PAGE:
All’s fair in love and promotions, but something about this guerrilla marketing tactic for DKNY outside of the Bryant Park Fashion tents just rubbed me the wrong way. Of course, I love the day-glo orange bike, I know a few people who would kill to have this as a ride of their own, but at the same time this commercial twist on the grass roots memorial project known as “ghost bikes” just rubs me the wrong way.
Ghost bikes are junker bikes spray painted white and chained to signs at intersections where a bicyclist has been killed. They are meant to serve as a memorial as well as generate awareness to cyclists and motorists that mutual respect and sharing the road is crucial.
I have not been able to figure out what sort of link DKNY wants you to make between this orange bike, emblazoned only with the letters “DKNY.com“, and their fashion line. The only link I can see is they were too cheap to pay for ads so they are invading my personal space by creating new venues to market to me. Ie: bike parked on the street is now a promotion.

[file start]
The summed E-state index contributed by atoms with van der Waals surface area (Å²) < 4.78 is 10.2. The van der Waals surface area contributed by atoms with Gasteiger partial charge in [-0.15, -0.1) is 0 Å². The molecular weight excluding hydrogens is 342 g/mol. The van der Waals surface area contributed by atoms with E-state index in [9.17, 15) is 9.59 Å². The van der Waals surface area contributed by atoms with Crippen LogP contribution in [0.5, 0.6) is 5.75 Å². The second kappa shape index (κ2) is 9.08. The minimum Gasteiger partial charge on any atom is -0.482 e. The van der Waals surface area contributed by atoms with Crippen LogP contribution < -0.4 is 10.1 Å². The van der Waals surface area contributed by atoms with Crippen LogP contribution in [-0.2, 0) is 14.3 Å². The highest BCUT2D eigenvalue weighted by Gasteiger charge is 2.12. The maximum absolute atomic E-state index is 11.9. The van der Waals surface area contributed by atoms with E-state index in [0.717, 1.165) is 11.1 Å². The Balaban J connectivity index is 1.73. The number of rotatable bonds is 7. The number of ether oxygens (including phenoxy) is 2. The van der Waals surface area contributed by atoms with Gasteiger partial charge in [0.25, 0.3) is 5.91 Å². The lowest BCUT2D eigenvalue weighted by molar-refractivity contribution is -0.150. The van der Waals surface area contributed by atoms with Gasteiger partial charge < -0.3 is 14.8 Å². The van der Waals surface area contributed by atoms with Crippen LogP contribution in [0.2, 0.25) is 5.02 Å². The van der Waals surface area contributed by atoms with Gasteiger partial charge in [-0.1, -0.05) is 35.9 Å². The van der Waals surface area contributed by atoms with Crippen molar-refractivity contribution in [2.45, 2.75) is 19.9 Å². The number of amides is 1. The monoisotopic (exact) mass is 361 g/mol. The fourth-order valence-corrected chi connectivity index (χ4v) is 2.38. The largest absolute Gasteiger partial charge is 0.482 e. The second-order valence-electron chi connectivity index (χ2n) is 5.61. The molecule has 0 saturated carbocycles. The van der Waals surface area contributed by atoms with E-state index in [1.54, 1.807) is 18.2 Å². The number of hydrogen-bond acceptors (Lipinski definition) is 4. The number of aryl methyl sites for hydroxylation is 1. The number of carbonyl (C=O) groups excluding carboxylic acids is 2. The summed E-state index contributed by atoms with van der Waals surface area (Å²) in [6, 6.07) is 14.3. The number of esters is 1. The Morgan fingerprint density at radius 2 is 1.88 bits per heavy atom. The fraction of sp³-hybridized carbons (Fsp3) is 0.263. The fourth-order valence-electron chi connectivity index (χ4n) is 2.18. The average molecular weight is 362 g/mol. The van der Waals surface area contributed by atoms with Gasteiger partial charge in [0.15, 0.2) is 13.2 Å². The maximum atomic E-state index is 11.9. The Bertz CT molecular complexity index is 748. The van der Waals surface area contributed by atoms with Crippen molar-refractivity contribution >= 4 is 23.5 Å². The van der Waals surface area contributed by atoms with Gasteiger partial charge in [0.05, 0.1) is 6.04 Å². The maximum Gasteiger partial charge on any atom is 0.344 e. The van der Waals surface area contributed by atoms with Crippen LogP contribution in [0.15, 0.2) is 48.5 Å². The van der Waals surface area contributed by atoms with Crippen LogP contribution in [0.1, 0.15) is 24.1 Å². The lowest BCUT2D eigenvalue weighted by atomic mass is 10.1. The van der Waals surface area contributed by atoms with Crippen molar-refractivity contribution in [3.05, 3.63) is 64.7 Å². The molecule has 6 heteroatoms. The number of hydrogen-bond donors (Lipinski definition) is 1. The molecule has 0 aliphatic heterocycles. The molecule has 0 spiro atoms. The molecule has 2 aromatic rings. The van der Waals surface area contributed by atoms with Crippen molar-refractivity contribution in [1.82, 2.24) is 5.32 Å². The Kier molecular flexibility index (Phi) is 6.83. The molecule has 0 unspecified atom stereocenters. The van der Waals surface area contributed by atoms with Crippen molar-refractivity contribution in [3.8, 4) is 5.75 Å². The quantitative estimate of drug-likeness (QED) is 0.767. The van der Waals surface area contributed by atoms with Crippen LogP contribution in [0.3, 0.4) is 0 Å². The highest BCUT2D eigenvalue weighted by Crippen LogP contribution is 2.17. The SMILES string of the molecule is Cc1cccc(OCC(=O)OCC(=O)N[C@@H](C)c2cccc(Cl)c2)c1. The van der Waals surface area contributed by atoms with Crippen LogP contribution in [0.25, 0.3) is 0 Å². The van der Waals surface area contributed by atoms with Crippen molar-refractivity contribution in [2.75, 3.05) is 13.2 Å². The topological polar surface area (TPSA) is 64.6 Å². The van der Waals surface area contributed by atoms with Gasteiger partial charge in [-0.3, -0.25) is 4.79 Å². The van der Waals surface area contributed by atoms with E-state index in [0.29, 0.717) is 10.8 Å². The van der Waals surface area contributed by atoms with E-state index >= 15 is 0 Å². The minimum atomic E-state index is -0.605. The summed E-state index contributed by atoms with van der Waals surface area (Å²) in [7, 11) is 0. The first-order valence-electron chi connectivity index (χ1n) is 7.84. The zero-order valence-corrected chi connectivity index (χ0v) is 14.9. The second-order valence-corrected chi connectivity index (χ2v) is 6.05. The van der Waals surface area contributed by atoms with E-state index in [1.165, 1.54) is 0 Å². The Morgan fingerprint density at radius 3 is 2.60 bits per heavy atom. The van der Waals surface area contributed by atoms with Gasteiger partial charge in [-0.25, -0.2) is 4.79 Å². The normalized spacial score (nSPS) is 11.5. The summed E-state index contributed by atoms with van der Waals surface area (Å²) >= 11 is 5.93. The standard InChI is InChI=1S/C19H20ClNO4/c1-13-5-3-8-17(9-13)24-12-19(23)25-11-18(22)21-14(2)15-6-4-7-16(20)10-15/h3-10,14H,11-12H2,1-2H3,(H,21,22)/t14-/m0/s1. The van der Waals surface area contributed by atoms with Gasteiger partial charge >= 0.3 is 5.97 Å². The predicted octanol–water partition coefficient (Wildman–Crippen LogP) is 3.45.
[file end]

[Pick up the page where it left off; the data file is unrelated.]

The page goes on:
There is something arresting and moving about a ghost bike. Most of the time they are quiet markers without a lot of fan fare. I wonder is it the fact that I find using a memorial vehicle to promote a brand in poor taste or is that I feel like guerrilla marketing should be reserved for the small guys who really need it. I think it’s a little of both. Guerrilla marketing and slick, established brands like DKNY just seems incongruous and fake.
If MSLK decided to do orange bikes outside of 7th on 6th I would use them to make a statement about how biking to work is cool, or joke that bikes are the best way to arrive at the red carpet. I mean really can’t we have a promotion and content too? What ever happened to style and substance?